Sauna is an ancient Finnish word referring to the traditional Finnish bath and to the bathhouse itself which is a small room or house designed as a place to experience dry or wet heat sessions, or an establishment with one or more of these and auxiliary facilities. A sauna session can be a social affair in which the participants disrobe and sit or recline in temperatures typically between 158 degrees F. and 212 degrees F. Manual control of the temperature is achieved with multiple seat levels. Saunas can be divided into two basic styles: conventional saunas that warm the air or infra red saunas that warm objects. Infrared saunas may use various materials in their heating area such as charcoal, active carbon fibers, and other materials.
Steam Bath is an ancient type of bath, first made popular by the ancient Greeks and Romans. These Roman baths were supplied by natural hot springs from beneath the ground. There are many different types of steam baths, which are different than a sauna. (Both are hot, but the steam in a sauna is created by throwing water on a stove.)
Steam Bath/Room Upgrades
Sauna & Steam Bath Services Available
Renovation, Repair and Replacement of:
- Tile and other surfaces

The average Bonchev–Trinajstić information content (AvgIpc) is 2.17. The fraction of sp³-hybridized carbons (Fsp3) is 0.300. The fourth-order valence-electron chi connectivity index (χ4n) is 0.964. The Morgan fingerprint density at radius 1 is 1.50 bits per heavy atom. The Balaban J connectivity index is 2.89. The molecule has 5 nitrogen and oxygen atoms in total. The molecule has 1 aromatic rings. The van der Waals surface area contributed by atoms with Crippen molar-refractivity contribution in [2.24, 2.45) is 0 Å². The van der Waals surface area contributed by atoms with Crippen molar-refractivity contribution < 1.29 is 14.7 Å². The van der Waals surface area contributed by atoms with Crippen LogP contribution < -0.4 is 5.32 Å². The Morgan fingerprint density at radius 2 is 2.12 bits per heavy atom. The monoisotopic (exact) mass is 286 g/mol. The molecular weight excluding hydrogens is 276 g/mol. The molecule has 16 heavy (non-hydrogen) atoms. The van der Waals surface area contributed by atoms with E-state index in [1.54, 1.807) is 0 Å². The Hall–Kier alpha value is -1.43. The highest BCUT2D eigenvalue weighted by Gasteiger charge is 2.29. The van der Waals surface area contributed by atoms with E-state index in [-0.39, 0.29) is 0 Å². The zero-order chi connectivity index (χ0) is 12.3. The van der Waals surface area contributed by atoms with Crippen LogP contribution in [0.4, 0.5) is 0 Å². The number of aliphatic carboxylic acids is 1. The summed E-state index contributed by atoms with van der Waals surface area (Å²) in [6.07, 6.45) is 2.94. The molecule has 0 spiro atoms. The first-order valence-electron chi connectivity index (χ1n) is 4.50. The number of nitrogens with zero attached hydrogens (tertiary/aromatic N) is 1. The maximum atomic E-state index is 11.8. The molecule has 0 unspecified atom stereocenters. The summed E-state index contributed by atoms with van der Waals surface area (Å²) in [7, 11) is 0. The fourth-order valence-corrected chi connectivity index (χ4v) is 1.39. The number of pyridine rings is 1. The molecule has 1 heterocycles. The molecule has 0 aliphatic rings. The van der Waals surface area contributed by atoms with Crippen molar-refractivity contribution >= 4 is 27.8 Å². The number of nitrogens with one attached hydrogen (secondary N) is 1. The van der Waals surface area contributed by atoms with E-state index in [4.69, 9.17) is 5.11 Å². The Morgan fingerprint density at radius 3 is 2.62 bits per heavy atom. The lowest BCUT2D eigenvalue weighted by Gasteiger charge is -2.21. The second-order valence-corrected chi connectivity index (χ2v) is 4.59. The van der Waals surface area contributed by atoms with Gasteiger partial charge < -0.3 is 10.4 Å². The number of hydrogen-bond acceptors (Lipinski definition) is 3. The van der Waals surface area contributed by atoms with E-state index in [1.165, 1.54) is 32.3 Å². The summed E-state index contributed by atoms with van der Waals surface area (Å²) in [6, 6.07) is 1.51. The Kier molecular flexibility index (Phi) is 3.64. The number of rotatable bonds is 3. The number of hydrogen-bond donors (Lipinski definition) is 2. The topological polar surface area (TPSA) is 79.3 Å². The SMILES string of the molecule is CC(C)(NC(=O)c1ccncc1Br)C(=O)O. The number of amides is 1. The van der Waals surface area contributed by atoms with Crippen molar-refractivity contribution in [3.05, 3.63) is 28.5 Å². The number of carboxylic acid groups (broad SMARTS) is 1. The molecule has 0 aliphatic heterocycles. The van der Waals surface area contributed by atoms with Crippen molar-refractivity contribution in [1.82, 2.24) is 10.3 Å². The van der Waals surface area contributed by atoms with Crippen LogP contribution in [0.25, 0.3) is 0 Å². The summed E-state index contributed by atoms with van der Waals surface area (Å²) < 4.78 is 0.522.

- Sauna Heaters
- Steam Generators
- Digital Solid State Control Systems
- Chroma Therapy Lighting
- Audio and Video Systems
- Customer Support
Steam Generator Maintenance
The water tank should be drained and flushed at least every six months
to reduce scale build up. The most efficient way of doing this is to add the optional
automatic drain system to the generator so the tank is drained and flushed
after every steam bath.
A steam room is an ideal place for bacteria to breeding ground as it's small, has low light and is constantly wet and high in humidity. Regular maintenance of a steam room requires washing it out thoroughly with a hose and spraying it down with ceramic tile cleaner or an antibacterial cleanser like bleach. Do not use bleach straight, mix with water in a empty spray bottle at a ratio of 25% bleach to 75% water. Pay attention to the grout and tiles in the steam room, looking for cracks or chips where mold or bacteria can get a foothold. If you find cracks, seal them with a silicon sealant or grout.
Leaving the steam room door open for several hours so it can fully dry out after each use will help promote a bacteria free environment.